Chap. XVII: “Yes, I can; Yes, We can!” Reflections of a Caribbean Immigrant Sistah in the Struggle with a Legacy of Determination, Strength, and Empowerment—Mary Alfred

Chap. XVIII: Writing Ourselves into History: Examining a World of Black Imaginings and Possibilities—Tracy Cook-Person

Chap. XIX: On being a Biracial Woman of Black and Puerto Rican Descent: A Mother-Daughter Conversation—Patricia Isaac

Chap. XX: To Dream the Impossible Dream—Lindamichelle Baron

SECTION V: CAN A BLACK MALE CHILD DREAM BIG IN A MELANIN-PHOBIC WORLD?

Chap. XXI: Hope: President Barack Obama’s Legacy to Black (Male) Children—Eleanor T. Campbell

Chap. XXII: Dreams for My Son: Dreaming Big in America—Faith Muturia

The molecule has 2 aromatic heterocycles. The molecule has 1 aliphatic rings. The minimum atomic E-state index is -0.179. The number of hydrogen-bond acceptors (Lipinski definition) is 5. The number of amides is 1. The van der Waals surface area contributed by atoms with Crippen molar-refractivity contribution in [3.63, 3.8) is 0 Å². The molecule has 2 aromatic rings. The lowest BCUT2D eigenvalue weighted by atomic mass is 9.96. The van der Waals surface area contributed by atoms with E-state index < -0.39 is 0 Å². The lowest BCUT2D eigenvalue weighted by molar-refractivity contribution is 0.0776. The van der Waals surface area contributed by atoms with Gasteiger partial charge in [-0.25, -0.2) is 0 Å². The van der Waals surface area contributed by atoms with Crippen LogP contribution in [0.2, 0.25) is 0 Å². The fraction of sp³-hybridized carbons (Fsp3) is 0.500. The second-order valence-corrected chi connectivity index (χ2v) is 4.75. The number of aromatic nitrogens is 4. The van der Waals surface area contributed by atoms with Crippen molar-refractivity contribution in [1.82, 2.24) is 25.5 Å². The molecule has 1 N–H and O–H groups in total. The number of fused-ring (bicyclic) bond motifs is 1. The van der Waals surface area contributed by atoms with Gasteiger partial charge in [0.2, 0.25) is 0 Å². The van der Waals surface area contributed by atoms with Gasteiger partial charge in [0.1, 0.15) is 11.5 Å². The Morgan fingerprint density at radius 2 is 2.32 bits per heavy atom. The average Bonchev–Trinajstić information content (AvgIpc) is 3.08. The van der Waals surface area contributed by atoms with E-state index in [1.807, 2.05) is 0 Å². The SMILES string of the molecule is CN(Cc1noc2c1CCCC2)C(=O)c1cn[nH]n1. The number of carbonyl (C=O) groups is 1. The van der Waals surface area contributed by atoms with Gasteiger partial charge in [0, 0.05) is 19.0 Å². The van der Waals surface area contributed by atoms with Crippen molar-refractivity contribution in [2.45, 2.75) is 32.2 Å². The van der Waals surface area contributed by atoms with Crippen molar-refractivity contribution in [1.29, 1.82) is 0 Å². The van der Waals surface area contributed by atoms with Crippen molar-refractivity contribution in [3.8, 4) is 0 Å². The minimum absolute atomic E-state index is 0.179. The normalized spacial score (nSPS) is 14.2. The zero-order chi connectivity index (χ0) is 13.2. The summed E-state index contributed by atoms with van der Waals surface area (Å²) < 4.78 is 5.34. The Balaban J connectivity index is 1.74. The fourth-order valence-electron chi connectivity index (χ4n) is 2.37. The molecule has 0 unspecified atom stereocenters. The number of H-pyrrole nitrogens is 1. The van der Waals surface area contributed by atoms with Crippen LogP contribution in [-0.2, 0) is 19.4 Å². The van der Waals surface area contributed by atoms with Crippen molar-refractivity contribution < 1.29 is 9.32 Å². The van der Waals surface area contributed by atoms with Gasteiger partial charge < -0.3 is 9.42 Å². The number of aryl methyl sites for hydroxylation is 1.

Chap. XXIII: Dreams Shattered and Restored: President Barack Obama Confronting the Shadow of Absent Fatherhood and the Pursuit of a Healthy Relationship—Faith Maina

Chap. XXIV: The Black Male as World Citizen and Cultural Ambassador: Embracing Multiple Identities—Rasheeda Ahmad

SECTION SIX: PARADISE TO REGAIN: CHANGE MUST COME AGAIN

Chap. XXV: “Oh, Mercy Mercy Me - Change is Gonna Come…Again”—Gillian U. Bayne

Chap. XXVI: Yes, She Did: Following Queen Mother Sanford Wherever She May Go—Lindamichelle Baron

Chap. XXVII: As Long as There Is Life: Elections That Shaped My Transnationality—Immaculée Harushimana

Chap. XXVIII: From Barack Obama to Donald Trump: Two Extremes at Making History—Aminata Diop

Chap. XXIX: Supporting the Village that Raises the Children: From the Perspective of a Community Advocate—Patricia Mason

Chap. XXX: We Danced in the Streets: Obama Era, Civil Rights Generation, and Voting Rights—Mary E. Dillard

CONCLUSION: Looking Back to Move Forward: A Black Women’s Collective (Re-)Imagining and (Re-)Membering Hope and Change—Sherry L. Deckman

Share